Sometimes I feel that I am going in circles when I bring up issues that most women in Pakistan experience time and again. I, an ‘educated’ and ‘empowered’ woman, a minority in my country, despite having a voice, am reminded of my gender and its limitations, which sometimes almost makes me wish that I was born as a man. I also feel the utmost hopelessness that brings me to the ground as I see so little changing around me and what is alarming is that it’s not only the men who are discriminating against the women of my country, but women too.

I write this as I sit in the airport lounge waiting for my first solo trip outside of Pakistan. No, I am not going for work. I am not going to participate in some family event outside. This is not a trip with my girlfriends. I am simply traveling to honour myself and embark on a journey of self-exploration and individuation. I found the courage to take this step after years and years of personal process where I started a relationship with myself and learned what self-care and self-love is and how to stand up to my loved ones and announce my space in this world that belongs to all.

My family and friends each had one question: Why would you go alone? The protest is loud and clear to the point that my parents refuse to talk to me, expressing their disappointment in me. In 365 days of the year, when I try my best to fulfil my responsibilities, these ten days have declared me an unfit woman who is abandoning her family for her selfish interests. I, in so many words, have been told that a ‘noble’ woman does not travel alone and how I am bringing shame to what a ‘woman’ is meant to be. Again, this version has been pushed down the throat by our patriarchal society alone; its foundation made stronger day by day by both our men and women. I can no longer just blame the men for not acknowledging our existence and equal treatment.

Is it easy to sit here while I pen this down? No. It’s not. I feel a wave of despair with all shades of guilt coming up within me and I try my best to breathe and remind myself that I owe it to myself to go on this trip. Just that reminder is tiring enough, let alone to mention the explicit and implicit disapproval that is relentlessly being communicated to me. I had almost cancelled my trip an hour ago.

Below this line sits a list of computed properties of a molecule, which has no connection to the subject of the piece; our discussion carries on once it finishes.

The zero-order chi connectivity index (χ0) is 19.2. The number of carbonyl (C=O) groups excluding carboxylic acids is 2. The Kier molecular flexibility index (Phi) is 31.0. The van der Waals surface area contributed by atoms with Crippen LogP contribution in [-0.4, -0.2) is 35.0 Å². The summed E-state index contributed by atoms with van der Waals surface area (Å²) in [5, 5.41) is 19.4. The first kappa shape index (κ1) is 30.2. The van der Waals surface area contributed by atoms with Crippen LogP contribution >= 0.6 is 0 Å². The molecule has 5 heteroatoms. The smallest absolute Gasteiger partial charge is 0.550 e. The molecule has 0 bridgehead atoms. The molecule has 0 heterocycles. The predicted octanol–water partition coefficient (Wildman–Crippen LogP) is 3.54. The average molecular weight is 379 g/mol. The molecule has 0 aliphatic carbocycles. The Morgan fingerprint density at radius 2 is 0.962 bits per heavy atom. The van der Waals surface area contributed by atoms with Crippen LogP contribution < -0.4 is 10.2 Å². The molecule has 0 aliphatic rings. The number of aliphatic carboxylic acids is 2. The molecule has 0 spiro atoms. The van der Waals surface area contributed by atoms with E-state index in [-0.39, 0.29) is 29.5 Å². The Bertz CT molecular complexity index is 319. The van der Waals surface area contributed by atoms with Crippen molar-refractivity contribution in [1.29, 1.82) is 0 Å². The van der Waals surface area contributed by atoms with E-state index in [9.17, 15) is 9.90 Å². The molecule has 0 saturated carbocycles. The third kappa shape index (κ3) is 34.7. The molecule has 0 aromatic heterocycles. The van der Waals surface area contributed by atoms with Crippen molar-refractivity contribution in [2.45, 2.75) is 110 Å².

I work for around six hours a day and in all the years since I have been working, there isn’t even a single time that I am asked if I am tired. If I need a break. No. My work is a luxury I am granted even when I pull my weight and contribute to the household. The narrative that comes my way is: You are working for yourself. And so even if I am, what’s wrong with that? How does that make me the villain of the story? How does that disqualify me from receiving empathy?

Having said this, it’s ironic that it is also a man who has played the most profound role in bringing me to this point in my life, that despite all the bashing and guilt-tripping I still chose to take this step. My friend/mentor and someone who renews my faith in men and makes me hope that there are many more like him who can be trusted. He is the archetype of what males are meant to be; a protector, guide; and someone who made me feel that being a woman is an asset and not a liability.

Support your women. Accept them. Let them breathe the same air you breathe in.